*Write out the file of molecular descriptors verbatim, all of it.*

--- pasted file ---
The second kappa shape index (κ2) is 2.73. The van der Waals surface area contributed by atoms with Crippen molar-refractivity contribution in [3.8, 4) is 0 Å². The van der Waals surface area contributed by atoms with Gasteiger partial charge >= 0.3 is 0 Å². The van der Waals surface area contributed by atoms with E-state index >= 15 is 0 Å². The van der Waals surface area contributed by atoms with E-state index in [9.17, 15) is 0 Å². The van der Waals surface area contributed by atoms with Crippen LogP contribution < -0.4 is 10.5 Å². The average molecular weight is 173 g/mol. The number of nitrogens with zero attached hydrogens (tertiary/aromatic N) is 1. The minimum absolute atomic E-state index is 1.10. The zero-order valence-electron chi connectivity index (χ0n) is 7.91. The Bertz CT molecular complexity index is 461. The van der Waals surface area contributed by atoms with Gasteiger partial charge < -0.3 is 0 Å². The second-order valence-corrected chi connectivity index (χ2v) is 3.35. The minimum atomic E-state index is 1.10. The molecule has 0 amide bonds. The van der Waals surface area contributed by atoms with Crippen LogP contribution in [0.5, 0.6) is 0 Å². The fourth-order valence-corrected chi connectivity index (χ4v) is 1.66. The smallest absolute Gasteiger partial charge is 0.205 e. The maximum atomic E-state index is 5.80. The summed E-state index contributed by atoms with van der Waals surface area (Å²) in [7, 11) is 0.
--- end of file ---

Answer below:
The second kappa shape index (κ2) is 2.73. The van der Waals surface area contributed by atoms with Crippen molar-refractivity contribution in [3.8, 4) is 0 Å². The van der Waals surface area contributed by atoms with Gasteiger partial charge >= 0.3 is 0 Å². The van der Waals surface area contributed by atoms with E-state index >= 15 is 0 Å². The van der Waals surface area contributed by atoms with E-state index in [9.17, 15) is 0 Å². The van der Waals surface area contributed by atoms with Crippen LogP contribution < -0.4 is 10.5 Å². The average molecular weight is 173 g/mol. The number of nitrogens with zero attached hydrogens (tertiary/aromatic N) is 1. The minimum absolute atomic E-state index is 1.10. The zero-order valence-electron chi connectivity index (χ0n) is 7.91. The Bertz CT molecular complexity index is 461. The van der Waals surface area contributed by atoms with Gasteiger partial charge < -0.3 is 0 Å². The second-order valence-corrected chi connectivity index (χ2v) is 3.35. The minimum atomic E-state index is 1.10. The molecule has 0 amide bonds. The van der Waals surface area contributed by atoms with Crippen LogP contribution in [0.5, 0.6) is 0 Å². The fourth-order valence-corrected chi connectivity index (χ4v) is 1.66. The smallest absolute Gasteiger partial charge is 0.205 e. The maximum atomic E-state index is 5.80. The summed E-state index contributed by atoms with van der Waals surface area (Å²) in [7, 11) is 0.